Beachy Head – Hannah Barker, Lewis Hetherington, Liam Jarvis, Emma Jowett, and Dan Rebellato

beachyhead

Originally produced by Analogue at South Hill Park on July 21, 2010 prior to a 4-week run at the Edinburgh Fringe Festival.  A revised version was first performed on February 2, 2011 at the Drum Theatre, Theatre Royal Plymouth.

Original Cast:

Dr. Rachel Sampson                                        Hannah Barker
Stephen 
                                                           Sam Taylor
Amy                                                                    Emma Jowett
Joe                                                                    Lewis Hetherington
Matt                                                                   Dan Tobin

Director:  Liam Jarvis and Hannagh Barker
Original Music:  Simon Slater
Multimedia Design:  Thor Hayton, VI Creative Media
Lighting Design:  Edmund McKay
Sound Design:  Alexander Garfath
Stage Manager:  Simon Wheeler

Publication:  Rebellato, Dan, and Analogue. Beachy Head. Oberon Modern Plays, 2011. Drama Library PR6035.E36 B43 2011

Setting:  Eastbourne District, East Sussex in the South of England; present day.

Language:  Contemporary

AMY

Stephen was very private.

He didn’t share what was in his head.

I think he must have felt very alone.

And maybe on top of that cliff most of all.

It must have felt like the loneliest place on earth.

Genre/Style:  Drama

Plot:   A month has passed since Stephen committed suicide by jumping from the Beachy Head cliffs. His widow, Amy, fights to understand why with the help of a hospital pathologist and two documentary filmmakers, Joe and Matt, who, unbeknownst to Amy, Joe and Matt accidentally filmed Stephen as he leapt to his death.  The play examines the effect one person’s act can have on the lives of the people around them as they struggle to understand what might, in the end, be unknowable.  A large part of the plays theatricality comes from multimedia effects that the text tries to describe, but sometimes it’s still difficult to imagine what’s happening on stage.  However, some of the most evocative images come from the text itself devoid of any stagecraft.  In the end, the play feels like an honest exploration of a difficult subject divorced from melodrama or sensationalism.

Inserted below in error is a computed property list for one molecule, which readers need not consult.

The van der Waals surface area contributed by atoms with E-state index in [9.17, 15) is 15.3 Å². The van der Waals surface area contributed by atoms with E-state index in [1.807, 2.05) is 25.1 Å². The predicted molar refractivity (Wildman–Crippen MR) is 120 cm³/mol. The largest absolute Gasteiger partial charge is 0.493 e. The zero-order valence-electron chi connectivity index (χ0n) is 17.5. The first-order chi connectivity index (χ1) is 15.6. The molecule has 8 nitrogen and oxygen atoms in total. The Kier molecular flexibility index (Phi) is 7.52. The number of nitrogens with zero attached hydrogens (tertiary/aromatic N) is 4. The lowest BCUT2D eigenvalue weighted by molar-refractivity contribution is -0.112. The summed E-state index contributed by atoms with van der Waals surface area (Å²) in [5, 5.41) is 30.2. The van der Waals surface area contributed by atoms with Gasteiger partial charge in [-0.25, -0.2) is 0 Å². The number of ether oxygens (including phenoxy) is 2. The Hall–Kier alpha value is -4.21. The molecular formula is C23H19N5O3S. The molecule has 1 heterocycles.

Representative Monologues:  Mono­logues con­tain the first few lines and the last few lines; please con­sult the pub­lished text for the mono­logue in its entirety.

p.21:  Rachel, a pathologist, explains the statistics of death and suicide in Joe and Matt’s documentary.

RACHEL

People are dying all the time; that’s just how it is. If we were to, what, take on every case, we’d be overwhelmed. Emotionally I mean. Look, the population of the world is let’s say around 6.8 billion.

And around 57 million people die each year. So with 57 million people dying each yar that means someone dies roughly every half a second.

[Lines cut]

One death in around 9000 is a suicide. It’s slightly over that, I forget the exact figure—it’s on the World Health Organisation website. But for the sake of argument let’s say it’s 1 in 9000. So 1 in every 9000 half seconds is a suicide. Which means that, on average, someone will kill themselves in the next hour and a quarter.

p.64:  Rachel is being interviewed for the documentary.

RACHEL

If you find yourself thinking, this is someone’s son, this is someone’s lover, of course you won’t cut them open. You have to appreciate that bodies sometimes  are just bodies. Wherever they were found, whatever they did, whatever their plans and projects, their intimacies, their darkness.  [Lines cut] Sometimes for a second you catch yourself looking at a room of people as populated by a series of organic composites in varying states of decay. But that’s just stuff and we’re not just stuff.

 

Representative Scenes: 

p. 32-34:  Joe and Matt debate whether they should delete the footage of Stephen’s suicide, and in the end, decide not only not to get rid of the footage, but also to make a documentary film about his suicide. Starts with

JOE

                It seems disrespectful somehow.